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Knee Osteonecrosis Workup

  • Author: Amar Rajadhyaksha, MD; Chief Editor: Thomas M DeBerardino, MD  more...
 
Updated: Jan 21, 2015
 

Laboratory Studies

Lab tests are limited for osteonecrosis. Some tests that may be helpful include the following:

  • Sickle-cell screening, especially in African Americans
  • Lipid profile
  • Screening for coagulopathies (eg, protein S and protein C deficiencies, factor V Leiden disease)
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Imaging Studies

Plain radiographs

  • Always obtain anteroposterior (AP), lateral, and tunnel view plain radiographs when entertaining the diagnosis of osteonecrosis. See image below.
    Plain radiograph of a knee affected by osteonecrosPlain radiograph of a knee affected by osteonecrosis; note the cystic and sclerotic lesions in a serpiginous pattern.
  • Initially, no abnormalities may be seen, but as the disease progresses, flattening of the weightbearing portion may occur.
  • A radiolucent area forms in the subchondral bone, surrounded by a rim of sclerosis. Later in the disease course, the subchondral bone collapses, leading to secondary arthritic change and, possibly, a valgus or varus deformity.
  • In spontaneous osteonecrosis of the knee (SPONK), these lesions usually are seen in the medial femoral condyle, whereas in secondary osteonecrosis, both the medial and lateral sides may be affected.[9]

MRI

  • MRI can depict osteonecrosis before it is visible on plain radiographs. See image below.
    MRI confirming diagnosis of osteonecrosis; bilaterMRI confirming diagnosis of osteonecrosis; bilaterality suggests secondary osteonecrosis.
  • MRI can also reveal the extent of disease more precisely than plain radiographs.[10]
  • In SPONK, lesions are isolated to a single condyle (usually medial) or plateau.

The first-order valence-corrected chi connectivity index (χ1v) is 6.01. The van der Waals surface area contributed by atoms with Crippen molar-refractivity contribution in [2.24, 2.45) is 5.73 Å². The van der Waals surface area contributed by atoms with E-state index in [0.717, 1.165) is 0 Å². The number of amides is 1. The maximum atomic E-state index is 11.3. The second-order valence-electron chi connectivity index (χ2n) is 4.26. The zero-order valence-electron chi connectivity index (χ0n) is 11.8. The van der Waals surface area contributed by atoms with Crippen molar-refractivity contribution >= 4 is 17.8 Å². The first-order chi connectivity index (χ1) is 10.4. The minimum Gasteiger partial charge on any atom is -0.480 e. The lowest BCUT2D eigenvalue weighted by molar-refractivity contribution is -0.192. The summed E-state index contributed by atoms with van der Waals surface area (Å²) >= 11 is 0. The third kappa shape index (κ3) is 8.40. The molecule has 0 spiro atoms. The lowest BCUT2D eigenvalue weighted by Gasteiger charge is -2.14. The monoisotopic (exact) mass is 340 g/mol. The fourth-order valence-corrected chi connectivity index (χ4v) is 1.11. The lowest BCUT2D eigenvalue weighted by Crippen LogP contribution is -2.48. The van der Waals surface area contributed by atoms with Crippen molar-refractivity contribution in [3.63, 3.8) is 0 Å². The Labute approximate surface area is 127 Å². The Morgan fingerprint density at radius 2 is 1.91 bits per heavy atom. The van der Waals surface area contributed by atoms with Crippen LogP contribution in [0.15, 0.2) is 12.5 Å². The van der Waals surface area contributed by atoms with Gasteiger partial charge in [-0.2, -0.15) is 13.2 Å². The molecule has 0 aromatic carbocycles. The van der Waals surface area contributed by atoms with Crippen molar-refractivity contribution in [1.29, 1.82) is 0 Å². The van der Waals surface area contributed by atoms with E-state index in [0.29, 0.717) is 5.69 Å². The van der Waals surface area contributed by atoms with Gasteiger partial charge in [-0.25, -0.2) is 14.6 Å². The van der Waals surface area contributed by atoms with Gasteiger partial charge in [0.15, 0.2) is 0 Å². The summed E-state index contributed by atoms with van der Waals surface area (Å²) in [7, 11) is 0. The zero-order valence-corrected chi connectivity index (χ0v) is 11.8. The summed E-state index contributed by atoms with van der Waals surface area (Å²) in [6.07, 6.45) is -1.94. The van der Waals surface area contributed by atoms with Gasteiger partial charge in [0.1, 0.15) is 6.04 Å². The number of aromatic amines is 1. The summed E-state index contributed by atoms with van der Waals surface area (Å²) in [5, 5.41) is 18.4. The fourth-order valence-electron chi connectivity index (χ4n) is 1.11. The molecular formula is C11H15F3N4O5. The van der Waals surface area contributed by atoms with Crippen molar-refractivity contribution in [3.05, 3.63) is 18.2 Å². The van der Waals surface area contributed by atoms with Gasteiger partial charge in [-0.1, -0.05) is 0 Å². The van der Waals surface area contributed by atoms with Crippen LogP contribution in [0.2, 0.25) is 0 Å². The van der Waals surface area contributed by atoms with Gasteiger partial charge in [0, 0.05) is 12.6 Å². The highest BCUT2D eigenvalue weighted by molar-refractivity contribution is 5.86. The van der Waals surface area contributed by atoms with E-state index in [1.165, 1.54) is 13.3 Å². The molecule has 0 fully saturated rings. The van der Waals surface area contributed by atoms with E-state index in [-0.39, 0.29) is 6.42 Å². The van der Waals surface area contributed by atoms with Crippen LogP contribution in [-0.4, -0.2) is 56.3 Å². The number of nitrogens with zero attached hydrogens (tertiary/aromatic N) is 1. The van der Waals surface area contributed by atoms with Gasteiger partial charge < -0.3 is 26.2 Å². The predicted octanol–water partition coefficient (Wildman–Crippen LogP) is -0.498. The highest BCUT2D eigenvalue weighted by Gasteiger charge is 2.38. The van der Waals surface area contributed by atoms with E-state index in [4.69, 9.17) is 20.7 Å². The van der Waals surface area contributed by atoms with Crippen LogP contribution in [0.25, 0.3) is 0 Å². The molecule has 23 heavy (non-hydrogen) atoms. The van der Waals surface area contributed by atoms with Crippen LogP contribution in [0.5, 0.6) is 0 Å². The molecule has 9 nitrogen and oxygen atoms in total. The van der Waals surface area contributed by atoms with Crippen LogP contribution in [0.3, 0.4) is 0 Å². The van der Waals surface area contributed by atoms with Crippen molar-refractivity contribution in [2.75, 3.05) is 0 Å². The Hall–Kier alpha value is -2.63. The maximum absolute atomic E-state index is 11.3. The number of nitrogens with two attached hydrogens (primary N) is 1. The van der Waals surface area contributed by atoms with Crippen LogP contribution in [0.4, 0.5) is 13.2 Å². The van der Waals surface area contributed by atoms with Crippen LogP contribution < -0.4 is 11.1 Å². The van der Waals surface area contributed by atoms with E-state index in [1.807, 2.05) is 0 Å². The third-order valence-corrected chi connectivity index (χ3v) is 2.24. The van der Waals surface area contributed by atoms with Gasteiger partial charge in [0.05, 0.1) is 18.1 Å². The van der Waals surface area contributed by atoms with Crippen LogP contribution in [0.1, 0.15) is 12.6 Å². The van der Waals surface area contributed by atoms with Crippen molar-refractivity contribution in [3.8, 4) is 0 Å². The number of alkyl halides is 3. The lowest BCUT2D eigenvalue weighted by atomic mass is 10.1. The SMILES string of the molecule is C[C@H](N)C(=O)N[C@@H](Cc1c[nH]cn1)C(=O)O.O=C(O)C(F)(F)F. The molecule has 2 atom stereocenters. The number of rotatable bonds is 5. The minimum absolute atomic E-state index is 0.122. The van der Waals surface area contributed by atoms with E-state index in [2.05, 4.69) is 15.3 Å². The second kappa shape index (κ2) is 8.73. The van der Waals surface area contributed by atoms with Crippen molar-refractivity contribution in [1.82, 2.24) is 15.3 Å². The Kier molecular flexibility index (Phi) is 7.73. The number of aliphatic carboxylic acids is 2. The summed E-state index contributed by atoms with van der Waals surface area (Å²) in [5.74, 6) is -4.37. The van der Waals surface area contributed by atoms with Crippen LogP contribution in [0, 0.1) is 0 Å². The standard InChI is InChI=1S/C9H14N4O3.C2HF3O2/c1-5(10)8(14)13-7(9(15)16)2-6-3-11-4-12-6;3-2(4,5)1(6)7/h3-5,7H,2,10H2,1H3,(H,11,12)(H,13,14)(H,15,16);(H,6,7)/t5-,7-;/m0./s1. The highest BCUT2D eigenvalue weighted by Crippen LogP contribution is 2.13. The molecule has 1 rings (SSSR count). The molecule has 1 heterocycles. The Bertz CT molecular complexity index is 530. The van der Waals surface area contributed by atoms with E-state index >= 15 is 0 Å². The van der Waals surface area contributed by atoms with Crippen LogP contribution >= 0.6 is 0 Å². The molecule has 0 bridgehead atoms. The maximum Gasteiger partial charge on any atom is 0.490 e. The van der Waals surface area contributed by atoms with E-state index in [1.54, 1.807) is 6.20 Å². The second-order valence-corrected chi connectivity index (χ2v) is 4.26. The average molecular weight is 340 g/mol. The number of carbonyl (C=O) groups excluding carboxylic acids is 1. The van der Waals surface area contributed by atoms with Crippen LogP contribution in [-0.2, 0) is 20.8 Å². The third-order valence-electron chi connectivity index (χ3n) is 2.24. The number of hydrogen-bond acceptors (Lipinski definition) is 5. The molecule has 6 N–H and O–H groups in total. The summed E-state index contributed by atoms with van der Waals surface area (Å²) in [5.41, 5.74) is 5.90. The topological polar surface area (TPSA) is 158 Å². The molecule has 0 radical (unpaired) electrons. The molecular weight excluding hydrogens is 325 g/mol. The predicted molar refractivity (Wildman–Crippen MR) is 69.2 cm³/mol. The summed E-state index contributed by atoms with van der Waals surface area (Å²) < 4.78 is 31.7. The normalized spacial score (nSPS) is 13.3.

• In SPONK, on T1-weighted images, osteonecrosis is seen as a discrete area of low signal intensity, replacing the high-intensity signal normally produced by marrow fat.
  • The T2-weighted image shows an area of low signal intensity surrounded by a high-intensity signal caused by edema.
  • The T1- and T2-weighted images in secondary osteonecrosis are similar to those in SPONK but are larger, are more serpiginous, and may be multifocal. Lesions usually are seen in the epiphyseal region of the distal femur or proximal tibia.

Technetium-99m scans

  • Bone scans have been used to diagnose SPONK and may show osteonecrotic lesions before plain radiographs do.
  • In SPONK, bone scans usually show a localized area of radioisotope uptake in the medial femoral condyle.
  • Bone scans are less effective for diagnosing secondary osteonecrosis than for diagnosing SPONK.
  • Studies have reported that bone scans provide a correct diagnosis of secondary osteonecrosis in only 40-70% of cases.[11]
  • Because secondary osteonecrosis commonly presents bilaterally, bilateral symmetric uptake may be read incorrectly as degenerative changes or as a negative study.
  • Bone scans generally are unreliable. Therefore, plain radiographs remain the initial imaging study of choice, with MRI for confirmation.

Because specificity and sensitivity of MRI are 98% in osteonecrosis, MRI is the diagnostic study of choice.

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Other Tests

The following methods are outdated and are mentioned for the sake of completeness. Core biopsy, however, can be useful for pathologic diagnosis of osteonecrosis of the knee.

  • Venography
  • Interosseous pressure measurements
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Diagnostic Procedures

Core biopsy may be useful for pathologic diagnosis of osteonecrosis of the knee.

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Histologic Findings

Macroscopic pathology

Early in osteonecrosis of the knee, there may be slight discoloration and flattening of the articular cartilage. As the disease progresses, a line of demarcation becomes evident, and an osteochondral flap overlies the area of osteonecrosis. Late in the disease course, secondary arthritic changes occur, leading to a cartilage defect filled with necrotic debris and to signs of osteoarthritis (eg, osteophyte formation, eburnated bone).[12]

Microscopic pathology

On microscopic examination, the osteonecrotic bone shows empty lacunae and fatty degeneration within the center of the lesion. The surrounding area shows evidence of osseous healing, including osteoblastic activity, fibrovascular granulation tissue, and cartilage formation.

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Staging

Aglietti devised the following classification system for spontaneous osteonecrosis of the knee (SPONK), which was a modification of an earlier classification by Koshino[13] :

  • Stage I: Plain radiograph findings are normal. Diagnosis must be made from MRI or bone scan.
  • Stage II: Radiographs show flattening of the weightbearing portion of the condyle
  • Stage III: Radiographs show a radiolucent area surrounded by sclerosis